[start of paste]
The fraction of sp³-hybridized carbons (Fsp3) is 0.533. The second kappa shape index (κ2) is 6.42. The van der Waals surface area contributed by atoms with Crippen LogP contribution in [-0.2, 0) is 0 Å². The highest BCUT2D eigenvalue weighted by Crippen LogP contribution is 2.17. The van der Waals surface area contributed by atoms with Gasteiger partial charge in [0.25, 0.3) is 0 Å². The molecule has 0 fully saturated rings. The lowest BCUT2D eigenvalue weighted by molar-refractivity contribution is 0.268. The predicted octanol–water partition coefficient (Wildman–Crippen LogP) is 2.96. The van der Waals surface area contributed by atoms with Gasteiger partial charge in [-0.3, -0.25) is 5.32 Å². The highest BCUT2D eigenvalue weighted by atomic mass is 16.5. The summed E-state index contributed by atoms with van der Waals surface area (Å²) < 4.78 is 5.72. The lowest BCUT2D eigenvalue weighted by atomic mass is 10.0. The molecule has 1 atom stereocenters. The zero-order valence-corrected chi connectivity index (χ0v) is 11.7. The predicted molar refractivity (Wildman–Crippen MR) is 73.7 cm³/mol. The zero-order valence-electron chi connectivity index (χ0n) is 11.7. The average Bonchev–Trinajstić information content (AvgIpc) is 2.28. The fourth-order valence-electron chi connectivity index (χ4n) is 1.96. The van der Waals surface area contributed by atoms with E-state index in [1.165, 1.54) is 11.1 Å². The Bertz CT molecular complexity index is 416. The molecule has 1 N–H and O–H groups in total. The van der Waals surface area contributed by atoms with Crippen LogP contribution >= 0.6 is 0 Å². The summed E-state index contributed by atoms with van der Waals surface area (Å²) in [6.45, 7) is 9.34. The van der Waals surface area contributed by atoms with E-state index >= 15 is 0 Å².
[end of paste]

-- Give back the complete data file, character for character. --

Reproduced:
The fraction of sp³-hybridized carbons (Fsp3) is 0.533. The second kappa shape index (κ2) is 6.42. The van der Waals surface area contributed by atoms with Crippen LogP contribution in [-0.2, 0) is 0 Å². The highest BCUT2D eigenvalue weighted by Crippen LogP contribution is 2.17. The van der Waals surface area contributed by atoms with Gasteiger partial charge in [0.25, 0.3) is 0 Å². The molecule has 0 fully saturated rings. The lowest BCUT2D eigenvalue weighted by molar-refractivity contribution is 0.268. The predicted octanol–water partition coefficient (Wildman–Crippen LogP) is 2.96. The van der Waals surface area contributed by atoms with Gasteiger partial charge in [-0.3, -0.25) is 5.32 Å². The highest BCUT2D eigenvalue weighted by atomic mass is 16.5. The summed E-state index contributed by atoms with van der Waals surface area (Å²) < 4.78 is 5.72. The lowest BCUT2D eigenvalue weighted by atomic mass is 10.0. The molecule has 1 atom stereocenters. The zero-order valence-corrected chi connectivity index (χ0v) is 11.7. The predicted molar refractivity (Wildman–Crippen MR) is 73.7 cm³/mol. The zero-order valence-electron chi connectivity index (χ0n) is 11.7. The average Bonchev–Trinajstić information content (AvgIpc) is 2.28. The fourth-order valence-electron chi connectivity index (χ4n) is 1.96. The van der Waals surface area contributed by atoms with E-state index in [1.165, 1.54) is 11.1 Å². The Bertz CT molecular complexity index is 416. The molecule has 1 N–H and O–H groups in total. The van der Waals surface area contributed by atoms with Crippen LogP contribution >= 0.6 is 0 Å². The summed E-state index contributed by atoms with van der Waals surface area (Å²) in [6.45, 7) is 9.34. The van der Waals surface area contributed by atoms with E-state index >= 15 is 0 Å².